Courts have likewise concluded that a favorable termination is not present for a malicious prosecution claim where the underlying proceeding was resolved based on matters of standing and jurisdiction. Hudis v. Crawford, 125 Cal.App.4th 1586, 24 Cal.Rptr.3d 50 (2005); see also Stix & Co. v. First Bank and Trust Co., 564 S.W.2d 67 (Mo.Ct.App.1978); Hatch v. Davis, 102 P.3d 774 (Utah Ct.App.2004). In Hudis, the trial court dismissed a malicious prosecution action after finding that the underlying lawsuit had been dismissed for a lack of standing and was, therefore, not a favorable termination. 24 Cal.Rptr. at 54-55. In affirming the judgment, the California Court of Appeals determined that a lack of standing is a “jurisdictional defect,” and that a dismissal for lack of jurisdiction “does not involve the merits.” Id. The court further explained:
The merits of [the] allegations ․ were never considered by the court and were unrelated to the basis for the dismissal of the action. Therefore, it cannot be said that the dismissal reflected on the innocence of [the defendants in the underlying lawsuit]. Consequently, the termination of the underlying action for ‘lack of standing’ did not, in this case, constitute a favorable termination on the merits.
Id. at 1592, 24 Cal.Rptr.3d 50 (emphasis added).
We are persuaded by our examination of the decisions of other states and other authority that the almost universal rule is that a dismissal of a complaint on procedural grounds that do not reflect on the merits is not a “favorable termination” for a malicious prosecution cause of action. In applying this rule enunciated in the foregoing cases under the appropriate standards of review, we conclude that Parrish failed to establish the favorable termination element of his malicious prosecution claim. Parrish based his malicious prosecution action on the legal malpractice complaint filed against him in 1993. The legal malpractice action ended in a summary judgment for Parrish because it had been filed after the statute of limitations expired and because the plaintiff, Miller, lacked standing. In granting the summary judgment to Parrish, the trial court did not examine the allegations of legal malpractice or make any findings regarding Parrish's representation. In sum, there is nothing in the record to indicate that the outcome of the legal malpractice action was a reflection on the merits.
Our conclusion requires that we disagree with the Court of Appeals' view that any outcome of the underlying lawsuit or judicial proceeding favorable to the original defendant will support the favorable termination element so long as that outcome “was not accompanied by a compromise or settlement, or accomplished in order to refile the action in another forum.” Such a broad interpretation of this essential element is not supported by our decision in Christian or by the persuasive, almost overwhelming authority from other courts and legal commentators.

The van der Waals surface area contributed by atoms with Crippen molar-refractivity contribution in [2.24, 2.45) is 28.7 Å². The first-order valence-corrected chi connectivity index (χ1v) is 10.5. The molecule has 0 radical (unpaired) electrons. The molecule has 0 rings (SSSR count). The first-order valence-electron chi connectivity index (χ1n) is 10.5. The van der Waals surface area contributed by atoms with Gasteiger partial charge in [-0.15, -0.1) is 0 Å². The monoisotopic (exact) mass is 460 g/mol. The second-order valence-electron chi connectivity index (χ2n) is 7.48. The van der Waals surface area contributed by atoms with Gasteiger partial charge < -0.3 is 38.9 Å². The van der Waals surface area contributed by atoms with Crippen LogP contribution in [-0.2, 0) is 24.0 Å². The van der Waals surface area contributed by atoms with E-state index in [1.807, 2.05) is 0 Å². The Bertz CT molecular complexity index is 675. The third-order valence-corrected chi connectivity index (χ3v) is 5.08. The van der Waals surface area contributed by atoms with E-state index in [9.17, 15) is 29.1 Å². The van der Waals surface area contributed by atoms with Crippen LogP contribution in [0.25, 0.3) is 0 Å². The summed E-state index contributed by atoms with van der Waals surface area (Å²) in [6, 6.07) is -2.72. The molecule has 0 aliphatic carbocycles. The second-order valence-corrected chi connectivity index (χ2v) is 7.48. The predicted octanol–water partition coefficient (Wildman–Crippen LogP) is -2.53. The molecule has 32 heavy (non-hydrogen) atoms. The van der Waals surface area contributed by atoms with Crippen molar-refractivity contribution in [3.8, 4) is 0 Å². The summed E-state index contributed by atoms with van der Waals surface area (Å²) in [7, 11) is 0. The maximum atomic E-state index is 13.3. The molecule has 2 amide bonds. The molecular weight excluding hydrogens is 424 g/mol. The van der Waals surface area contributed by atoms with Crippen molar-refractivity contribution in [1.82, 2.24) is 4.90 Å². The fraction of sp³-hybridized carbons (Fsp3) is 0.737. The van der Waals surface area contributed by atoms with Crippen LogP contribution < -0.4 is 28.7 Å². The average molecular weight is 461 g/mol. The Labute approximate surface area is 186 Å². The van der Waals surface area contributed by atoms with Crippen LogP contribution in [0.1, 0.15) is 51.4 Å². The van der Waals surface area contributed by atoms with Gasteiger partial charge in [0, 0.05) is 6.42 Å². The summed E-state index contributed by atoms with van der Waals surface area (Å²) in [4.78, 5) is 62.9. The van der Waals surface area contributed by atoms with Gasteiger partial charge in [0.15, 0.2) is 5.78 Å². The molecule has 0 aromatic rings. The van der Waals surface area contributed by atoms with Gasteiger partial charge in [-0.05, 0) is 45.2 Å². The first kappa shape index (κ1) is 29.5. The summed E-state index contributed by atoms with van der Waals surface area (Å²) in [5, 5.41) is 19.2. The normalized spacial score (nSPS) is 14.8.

Accordingly, we conclude that Parrish's complaint for malicious prosecution failed to establish the essential element of favorable termination. As this conclusion mandates that summary judgments be awarded to Koksal and Marquis, we do not address any remaining issues.
After reviewing the record and applicable authority, we conclude that the dismissal of a legal malpractice claim for being untimely and for lack of standing was not a favorable termination because the procedural grounds did not reflect on the merits. As a result, an essential element of the malicious prosecution cause of action filed by Parrish was lacking. Because Koksal and Marquis are both entitled to summary judgment, we affirm the Court of Appeals' judgment in part and reverse in part for the reasons set out in this opinion. Costs of the appeal are taxed to the appellants, Larry E. Parrish and Larry E. Parrish, P.C., and their sureties, for which execution shall issue if necessary.
1. Our decision was based on Tennessee Code Annotated section 28-1-105(a), which states in relevant part:If the action is commenced within the time limited by a rule or statute of limitation, but the judgment or decree is rendered against the plaintiff upon any ground not concluding the plaintiff's right of action, or where the judgment or decree is rendered in favor of the plaintiff, and is arrested, or reversed on appeal, the plaintiff ․ may ․ commence a new action within one (1) year after the reversal or arrest.Parrish, 137 S.W.3d at 624.
E. RILEY ANDERSON, J.